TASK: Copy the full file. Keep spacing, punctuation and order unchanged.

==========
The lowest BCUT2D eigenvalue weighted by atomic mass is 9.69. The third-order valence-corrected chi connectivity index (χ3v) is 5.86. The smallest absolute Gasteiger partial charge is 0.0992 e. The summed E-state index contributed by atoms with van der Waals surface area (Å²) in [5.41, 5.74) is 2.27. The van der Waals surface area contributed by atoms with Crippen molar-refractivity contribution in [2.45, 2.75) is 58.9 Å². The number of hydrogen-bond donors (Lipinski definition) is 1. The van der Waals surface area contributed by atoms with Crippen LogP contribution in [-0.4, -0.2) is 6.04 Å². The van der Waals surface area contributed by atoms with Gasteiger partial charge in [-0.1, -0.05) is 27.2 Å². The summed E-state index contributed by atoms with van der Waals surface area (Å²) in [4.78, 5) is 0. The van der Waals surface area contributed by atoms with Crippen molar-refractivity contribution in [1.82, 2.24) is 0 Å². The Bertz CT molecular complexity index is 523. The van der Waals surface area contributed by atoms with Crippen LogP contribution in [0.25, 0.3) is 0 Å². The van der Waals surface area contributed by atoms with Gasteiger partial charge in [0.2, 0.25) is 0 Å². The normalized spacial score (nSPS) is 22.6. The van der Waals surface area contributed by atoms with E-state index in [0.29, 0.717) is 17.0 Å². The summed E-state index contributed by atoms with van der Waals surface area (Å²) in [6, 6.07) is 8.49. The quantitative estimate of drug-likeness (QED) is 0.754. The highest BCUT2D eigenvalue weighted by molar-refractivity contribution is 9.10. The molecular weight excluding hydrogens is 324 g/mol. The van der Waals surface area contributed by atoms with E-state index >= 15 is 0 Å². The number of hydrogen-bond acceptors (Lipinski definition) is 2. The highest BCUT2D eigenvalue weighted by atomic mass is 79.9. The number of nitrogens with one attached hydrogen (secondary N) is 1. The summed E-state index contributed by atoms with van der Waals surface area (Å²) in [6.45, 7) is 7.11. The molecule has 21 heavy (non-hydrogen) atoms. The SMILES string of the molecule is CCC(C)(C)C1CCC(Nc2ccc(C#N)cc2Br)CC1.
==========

The lowest BCUT2D eigenvalue weighted by atomic mass is 9.69. The third-order valence-corrected chi connectivity index (χ3v) is 5.86. The smallest absolute Gasteiger partial charge is 0.0992 e. The summed E-state index contributed by atoms with van der Waals surface area (Å²) in [5.41, 5.74) is 2.27. The van der Waals surface area contributed by atoms with Crippen molar-refractivity contribution in [2.45, 2.75) is 58.9 Å². The number of hydrogen-bond donors (Lipinski definition) is 1. The van der Waals surface area contributed by atoms with Crippen LogP contribution in [-0.4, -0.2) is 6.04 Å². The van der Waals surface area contributed by atoms with Gasteiger partial charge in [-0.1, -0.05) is 27.2 Å². The summed E-state index contributed by atoms with van der Waals surface area (Å²) in [4.78, 5) is 0. The van der Waals surface area contributed by atoms with Crippen molar-refractivity contribution in [1.82, 2.24) is 0 Å². The Bertz CT molecular complexity index is 523. The van der Waals surface area contributed by atoms with Crippen LogP contribution in [0.25, 0.3) is 0 Å². The van der Waals surface area contributed by atoms with Gasteiger partial charge in [0.2, 0.25) is 0 Å². The normalized spacial score (nSPS) is 22.6. The van der Waals surface area contributed by atoms with E-state index in [0.29, 0.717) is 17.0 Å². The summed E-state index contributed by atoms with van der Waals surface area (Å²) in [6, 6.07) is 8.49. The quantitative estimate of drug-likeness (QED) is 0.754. The highest BCUT2D eigenvalue weighted by molar-refractivity contribution is 9.10. The molecular weight excluding hydrogens is 324 g/mol. The van der Waals surface area contributed by atoms with E-state index >= 15 is 0 Å². The number of hydrogen-bond acceptors (Lipinski definition) is 2. The highest BCUT2D eigenvalue weighted by atomic mass is 79.9. The number of nitrogens with one attached hydrogen (secondary N) is 1. The summed E-state index contributed by atoms with van der Waals surface area (Å²) in [6.45, 7) is 7.11. The molecule has 21 heavy (non-hydrogen) atoms. The SMILES string of the molecule is CCC(C)(C)C1CCC(Nc2ccc(C#N)cc2Br)CC1.